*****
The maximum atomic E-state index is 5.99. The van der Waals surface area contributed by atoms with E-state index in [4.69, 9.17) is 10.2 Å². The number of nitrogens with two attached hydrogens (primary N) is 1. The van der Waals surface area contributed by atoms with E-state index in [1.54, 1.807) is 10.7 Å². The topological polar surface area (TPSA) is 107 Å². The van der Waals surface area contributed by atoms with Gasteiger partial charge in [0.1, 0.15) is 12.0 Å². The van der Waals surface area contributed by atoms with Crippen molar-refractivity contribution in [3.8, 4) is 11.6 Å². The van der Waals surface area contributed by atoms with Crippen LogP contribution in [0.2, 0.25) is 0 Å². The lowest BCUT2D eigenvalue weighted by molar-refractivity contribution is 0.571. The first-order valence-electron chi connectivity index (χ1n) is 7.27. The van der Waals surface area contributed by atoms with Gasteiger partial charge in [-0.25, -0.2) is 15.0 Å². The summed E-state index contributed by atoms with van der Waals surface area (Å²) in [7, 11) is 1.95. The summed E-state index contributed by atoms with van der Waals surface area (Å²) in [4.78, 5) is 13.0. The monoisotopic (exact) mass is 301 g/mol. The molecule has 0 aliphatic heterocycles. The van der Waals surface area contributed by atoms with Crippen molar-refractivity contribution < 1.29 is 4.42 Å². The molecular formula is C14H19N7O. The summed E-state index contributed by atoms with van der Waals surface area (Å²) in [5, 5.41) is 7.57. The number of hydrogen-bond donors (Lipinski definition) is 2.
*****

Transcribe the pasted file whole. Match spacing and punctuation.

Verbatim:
The maximum atomic E-state index is 5.99. The van der Waals surface area contributed by atoms with E-state index in [4.69, 9.17) is 10.2 Å². The number of nitrogens with two attached hydrogens (primary N) is 1. The van der Waals surface area contributed by atoms with E-state index in [1.54, 1.807) is 10.7 Å². The topological polar surface area (TPSA) is 107 Å². The van der Waals surface area contributed by atoms with Gasteiger partial charge in [0.1, 0.15) is 12.0 Å². The van der Waals surface area contributed by atoms with Crippen molar-refractivity contribution in [3.8, 4) is 11.6 Å². The van der Waals surface area contributed by atoms with Crippen LogP contribution in [0.2, 0.25) is 0 Å². The lowest BCUT2D eigenvalue weighted by molar-refractivity contribution is 0.571. The first-order valence-electron chi connectivity index (χ1n) is 7.27. The van der Waals surface area contributed by atoms with Gasteiger partial charge in [-0.25, -0.2) is 15.0 Å². The summed E-state index contributed by atoms with van der Waals surface area (Å²) in [7, 11) is 1.95. The summed E-state index contributed by atoms with van der Waals surface area (Å²) in [4.78, 5) is 13.0. The monoisotopic (exact) mass is 301 g/mol. The molecule has 0 aliphatic heterocycles. The van der Waals surface area contributed by atoms with Crippen molar-refractivity contribution < 1.29 is 4.42 Å². The molecular formula is C14H19N7O. The summed E-state index contributed by atoms with van der Waals surface area (Å²) in [5, 5.41) is 7.57. The number of hydrogen-bond donors (Lipinski definition) is 2.